Canterbury

Dairy gives Canterbury the shits?

Dairy is being blamed for an outbreak of the screaming ab-dabs.

An outbreak of “rumbly-gut” among communities in Canterbury has Waikato veterinarian and agri-ecology consultant Alison Dewes concerned. She thinks the outbreak is the result of dairy intensification and irrigation contaminating public drinking water.

Thirty per cent of the region’s shallow wells have already experienced an increase in nitrogen and pathogen levels after 10-15 years of irrigation on shallow lighter soils, she says.

“We have the highest rates of ecoli diseases in the world, and the highest rate of campylobacter, cryptosporidia and giardia in communities in the Hinds region.”

“We have the highest rates of zoonoses (disease spread from animals to humans) in the world in some of the irrigated/dairy catchments like Selwyn and Hinds and the government is promoting a further 40,000ha of irrigation in an already allocated and at risk catchment.”   Read more »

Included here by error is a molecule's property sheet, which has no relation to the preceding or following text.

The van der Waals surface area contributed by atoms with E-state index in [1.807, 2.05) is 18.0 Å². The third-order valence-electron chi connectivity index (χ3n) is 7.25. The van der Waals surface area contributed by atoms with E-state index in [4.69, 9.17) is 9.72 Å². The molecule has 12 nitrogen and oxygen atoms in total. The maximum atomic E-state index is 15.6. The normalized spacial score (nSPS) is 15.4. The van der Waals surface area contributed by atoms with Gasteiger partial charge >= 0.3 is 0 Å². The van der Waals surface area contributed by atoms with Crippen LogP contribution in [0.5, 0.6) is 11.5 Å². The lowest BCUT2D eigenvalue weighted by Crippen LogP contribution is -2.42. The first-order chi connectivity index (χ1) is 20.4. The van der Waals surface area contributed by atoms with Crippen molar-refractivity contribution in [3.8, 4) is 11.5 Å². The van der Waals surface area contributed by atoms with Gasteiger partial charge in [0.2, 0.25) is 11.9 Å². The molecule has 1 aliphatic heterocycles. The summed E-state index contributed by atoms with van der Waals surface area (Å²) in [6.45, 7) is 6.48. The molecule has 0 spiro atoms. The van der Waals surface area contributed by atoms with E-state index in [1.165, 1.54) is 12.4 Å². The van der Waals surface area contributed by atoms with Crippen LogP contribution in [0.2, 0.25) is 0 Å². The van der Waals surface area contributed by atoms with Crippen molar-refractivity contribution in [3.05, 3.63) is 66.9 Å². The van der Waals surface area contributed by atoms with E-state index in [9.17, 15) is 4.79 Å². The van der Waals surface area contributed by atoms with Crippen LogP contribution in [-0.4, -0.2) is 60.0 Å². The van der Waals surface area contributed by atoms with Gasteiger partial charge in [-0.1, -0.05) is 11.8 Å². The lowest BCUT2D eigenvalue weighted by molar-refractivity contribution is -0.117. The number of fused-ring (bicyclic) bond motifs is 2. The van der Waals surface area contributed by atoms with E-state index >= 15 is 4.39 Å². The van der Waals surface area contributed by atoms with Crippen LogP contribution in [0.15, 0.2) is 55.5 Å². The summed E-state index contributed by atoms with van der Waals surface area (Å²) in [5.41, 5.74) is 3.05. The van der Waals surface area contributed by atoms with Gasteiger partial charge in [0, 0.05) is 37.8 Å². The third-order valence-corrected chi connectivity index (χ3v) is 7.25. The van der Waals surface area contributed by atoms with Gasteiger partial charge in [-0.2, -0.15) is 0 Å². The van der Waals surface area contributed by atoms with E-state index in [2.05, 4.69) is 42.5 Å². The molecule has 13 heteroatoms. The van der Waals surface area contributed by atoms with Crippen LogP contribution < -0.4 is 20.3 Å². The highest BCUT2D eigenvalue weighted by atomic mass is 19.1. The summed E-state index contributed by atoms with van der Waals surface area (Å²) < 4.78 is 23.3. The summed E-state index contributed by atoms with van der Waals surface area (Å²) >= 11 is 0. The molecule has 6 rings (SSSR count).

Why can’t we get this right?

You’d think that we’d want nice clean pristine rivers, but it seems the rivers are getting worse not better.

More Canterbury rivers are becoming unsafe to swim in each year, despite a major target to make rivers more swimmable.

This summer, 64 per cent of river sites monitored by Environment Canterbury (ECan) have been deemed safe for swimming, down from 74 per cent five years ago.

When the Government replaced the elected council with commissioners in 2010 – supposedly because it was failing to meet water targets – the commissioners aimed to have 80 per cent of rivers swimmable by 2015.   Read more »

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Cops give fraudsters a free pass in Canterbury

The Police already pretty much give fraudsters a free pass, often telling complainants that the issue is a “civil matter”.